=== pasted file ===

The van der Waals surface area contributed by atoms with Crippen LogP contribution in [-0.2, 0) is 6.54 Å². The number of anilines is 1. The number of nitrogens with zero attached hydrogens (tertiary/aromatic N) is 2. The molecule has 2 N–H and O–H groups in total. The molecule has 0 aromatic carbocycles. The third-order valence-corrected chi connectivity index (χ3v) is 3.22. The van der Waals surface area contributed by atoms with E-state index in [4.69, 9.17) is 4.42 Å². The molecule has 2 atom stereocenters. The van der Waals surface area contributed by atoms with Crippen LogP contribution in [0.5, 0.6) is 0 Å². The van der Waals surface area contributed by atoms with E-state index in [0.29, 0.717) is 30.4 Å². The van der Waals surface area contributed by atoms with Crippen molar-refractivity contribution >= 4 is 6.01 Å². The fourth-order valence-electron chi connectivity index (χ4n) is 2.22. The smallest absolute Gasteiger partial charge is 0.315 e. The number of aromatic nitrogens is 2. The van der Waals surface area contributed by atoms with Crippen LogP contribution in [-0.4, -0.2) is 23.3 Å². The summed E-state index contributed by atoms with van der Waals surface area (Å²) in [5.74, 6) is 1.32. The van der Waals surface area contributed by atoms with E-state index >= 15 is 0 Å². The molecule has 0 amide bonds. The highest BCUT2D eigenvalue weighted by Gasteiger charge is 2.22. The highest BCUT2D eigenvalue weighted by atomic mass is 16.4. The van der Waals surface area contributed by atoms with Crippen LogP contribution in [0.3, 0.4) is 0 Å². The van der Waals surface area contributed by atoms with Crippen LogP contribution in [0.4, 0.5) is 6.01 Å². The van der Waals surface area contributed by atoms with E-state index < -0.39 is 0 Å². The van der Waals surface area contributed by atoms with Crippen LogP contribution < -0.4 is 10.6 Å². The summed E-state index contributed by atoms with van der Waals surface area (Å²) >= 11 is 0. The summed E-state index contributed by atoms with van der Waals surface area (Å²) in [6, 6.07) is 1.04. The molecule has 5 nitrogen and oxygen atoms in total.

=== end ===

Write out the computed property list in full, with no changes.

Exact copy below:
The van der Waals surface area contributed by atoms with Crippen LogP contribution in [-0.2, 0) is 6.54 Å². The number of anilines is 1. The number of nitrogens with zero attached hydrogens (tertiary/aromatic N) is 2. The molecule has 2 N–H and O–H groups in total. The molecule has 0 aromatic carbocycles. The third-order valence-corrected chi connectivity index (χ3v) is 3.22. The van der Waals surface area contributed by atoms with E-state index in [4.69, 9.17) is 4.42 Å². The molecule has 2 atom stereocenters. The van der Waals surface area contributed by atoms with Crippen LogP contribution in [0.5, 0.6) is 0 Å². The van der Waals surface area contributed by atoms with E-state index in [0.29, 0.717) is 30.4 Å². The van der Waals surface area contributed by atoms with Crippen molar-refractivity contribution >= 4 is 6.01 Å². The fourth-order valence-electron chi connectivity index (χ4n) is 2.22. The smallest absolute Gasteiger partial charge is 0.315 e. The number of aromatic nitrogens is 2. The van der Waals surface area contributed by atoms with Crippen LogP contribution in [-0.4, -0.2) is 23.3 Å². The summed E-state index contributed by atoms with van der Waals surface area (Å²) in [5.74, 6) is 1.32. The van der Waals surface area contributed by atoms with E-state index >= 15 is 0 Å². The molecule has 0 amide bonds. The highest BCUT2D eigenvalue weighted by Gasteiger charge is 2.22. The highest BCUT2D eigenvalue weighted by atomic mass is 16.4. The van der Waals surface area contributed by atoms with Crippen LogP contribution in [0.3, 0.4) is 0 Å². The van der Waals surface area contributed by atoms with Crippen LogP contribution in [0.4, 0.5) is 6.01 Å². The van der Waals surface area contributed by atoms with E-state index < -0.39 is 0 Å². The van der Waals surface area contributed by atoms with Crippen LogP contribution < -0.4 is 10.6 Å². The summed E-state index contributed by atoms with van der Waals surface area (Å²) >= 11 is 0. The summed E-state index contributed by atoms with van der Waals surface area (Å²) in [6, 6.07) is 1.04. The molecule has 5 nitrogen and oxygen atoms in total.